In July 2020, I unexpectedly lost my father. In July 2021, God invited me to meet him again.

Israel looms. I reread the checklist and pretended to be calm. In April, I was asked to help staff a summer trip for Passages. In July, I returned to the Holy Land. It took one serological test, two PCR tests, and three entry permits to get there. Although Israel is not open to tourists, Passages gained admission through the country’s pilot program to test the efficacy of their Covid procedures. No lines snaked through customs; a lone bag circled on the carousel in the baggage claim. Makeshift PCR testing tents on the left, a closed Aroma Espresso Bar on the right. And while the world had changed, God’s promises remained the same. We were home.

My round departed from Chicago O’Hare on July 11th, a day after the one-year anniversary of my father’s passing. I marveled that God invited me to journey back to His land after the darkest day of my life. And not only did God call me back, but also used my grief for His glory.

I believe in Altar moments. Those sacred moments where time stops, Providence points, and the present meets the eternal. It was here, in a tattoo shop in Jerusalem, where I experienced the most breathtaking Altar moment yet.

I wanted a tattoo for years, but I kept waiting for the right reason. On the first anniversary of Dada’s death, I read the last card he wrote to me before he walked on. While reading, I discovered both the phrase and the reason.

After I finished reading his card, I texted a dear friend the following: “I think I’m going to get ‘our dearest son’ tattooed in Jaji’s handwriting while I’m in Israel. I read his card again tonight—to hear his voice and to feel his love. And as the tears fell, I thought, maybe that’s an even better way to remember him than getting ‘Jaji’ tattooed.” (In the Ho-Chunk language, Jaji means dad).

She agreed.

When I arrived in Israel, I emailed Razzouk Tattoo—the oldest tattoo parlor in Jerusalem—to ask Wassim if he could tattoo “our dearest son” in Dada’s handwriting from his card.

He responded, “Yes, we can do that for you with pleasure.”

I burst with enthusiasm and tears, excited because Wassim could tattoo it in Jaji’s original handwriting, and because I could get it in Jerusalem—Dada’s favorite place to watch me travel. It was yet another reason.

It was a quarter past noon as we walked to Razzouk Tattoo. The sun scorched our backs. A woman dressed in white plucked her harp at the Jaffa Gate. Bearded men dressed in black coats and shtreimels stood on a street corner holding their Torah. The smell of shawarma lingered in the alleyway.

Razzouk Tattoo in Jerusalem. Photo by Renee Ghert-Zand at Times of Israel.

 

Wassim was as polite as he was kind. He asked about the tattoo’s backstory and listened as I shared the significance behind it. I said “our dearest son” came from last year’s Christmas card—the final card Dada wrote to me before his unexpected goodbye. The orbit of the planets paused, our eyes misted, and an unspoken sorrow spread through the room. Shared grief is shared humanity.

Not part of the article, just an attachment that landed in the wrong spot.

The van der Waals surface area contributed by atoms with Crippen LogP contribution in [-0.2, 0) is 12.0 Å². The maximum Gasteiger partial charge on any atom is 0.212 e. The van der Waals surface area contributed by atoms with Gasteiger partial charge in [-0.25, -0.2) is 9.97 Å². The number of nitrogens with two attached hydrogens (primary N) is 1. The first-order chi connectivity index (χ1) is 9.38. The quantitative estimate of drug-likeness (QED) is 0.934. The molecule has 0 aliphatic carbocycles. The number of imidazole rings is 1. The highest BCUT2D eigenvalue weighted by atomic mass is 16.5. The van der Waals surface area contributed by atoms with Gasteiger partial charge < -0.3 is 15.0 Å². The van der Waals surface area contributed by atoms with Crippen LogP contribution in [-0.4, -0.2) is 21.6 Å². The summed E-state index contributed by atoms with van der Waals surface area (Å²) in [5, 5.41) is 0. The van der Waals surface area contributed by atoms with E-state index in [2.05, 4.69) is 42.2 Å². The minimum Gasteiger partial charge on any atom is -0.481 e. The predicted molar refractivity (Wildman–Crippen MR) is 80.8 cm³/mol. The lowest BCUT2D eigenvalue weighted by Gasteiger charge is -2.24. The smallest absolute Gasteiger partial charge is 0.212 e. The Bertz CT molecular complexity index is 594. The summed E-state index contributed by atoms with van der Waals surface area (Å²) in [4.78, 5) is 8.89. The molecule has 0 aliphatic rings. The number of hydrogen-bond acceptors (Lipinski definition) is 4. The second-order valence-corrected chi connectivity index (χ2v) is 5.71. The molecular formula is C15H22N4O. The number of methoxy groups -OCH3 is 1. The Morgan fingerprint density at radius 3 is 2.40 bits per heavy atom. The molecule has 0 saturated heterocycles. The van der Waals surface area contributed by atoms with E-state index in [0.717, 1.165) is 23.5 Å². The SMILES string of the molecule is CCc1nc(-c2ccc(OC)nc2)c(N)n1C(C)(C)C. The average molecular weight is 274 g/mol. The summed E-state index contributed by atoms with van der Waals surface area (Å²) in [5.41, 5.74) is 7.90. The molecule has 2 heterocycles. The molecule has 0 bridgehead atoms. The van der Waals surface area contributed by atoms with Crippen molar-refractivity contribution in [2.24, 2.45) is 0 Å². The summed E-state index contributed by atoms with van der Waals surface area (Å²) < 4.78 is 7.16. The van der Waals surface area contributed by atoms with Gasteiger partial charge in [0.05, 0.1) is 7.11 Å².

He placed “our dearest son” on my left forearm, and I wept the whole time he tattooed it. Cathartic tears. Nostalgic tears. Hopeful tears. With each painful prick, Jaji came alive. The ink darkened and his love deepened. But even as the tears tumbled, Jesus caught every one, used every one, and redeemed every one.

After we finished, Wassim asked if he could take a picture of his masterpiece. I said sure. He told me his family has been tattooing pilgrims for over 7 centuries, and that not only did I join the chorus of pilgrims, but that my story—our story—was one he will now share with others. A story of sorrow, but also a story of hope.

Now, every time I look down, I am reminded of not only Jaji’s love for me, but also my Father’s love for me—claiming me, calling me, comforting me.

After we said our goodbyes and I departed his shop, a brother of mine remarked, “It’s not his name on your arm; it’s his heart.”

A beautiful revelation straight from the heart of God. Dada began his card as tender as he ended it, “As Mom and Dad fade into the background of your life, we want to tell you what a pride and joy and blessing you’ve brought to our lives. Your love for Jesus, your spirit, your dedication, your integrity adds to a bright future of promise for God’s glory.”

You see, his love for me always channeled Christ’s love for me. Whether writing or speaking, on every occasion, he brought it back to the Altar.

I miss you, Dada. On sunny days and on cloudy days. When I’m alone and when I’m with friends. But your love lives in me. And your testimony for Jesus continues to live and touch the lives of others. I know you never made it to the Holy Land on this side of Heaven, but how special it is to know your story did.

You continue to teach me the good news found in the Christian faith is not in avoiding the pain, but in living through the loss, knowing Jesus will use our sufferings in a redemptive way. And with each Altar moment, our God shows us on the other side of grief, is grace.

 

Until the New Jerusalem, Jaji.

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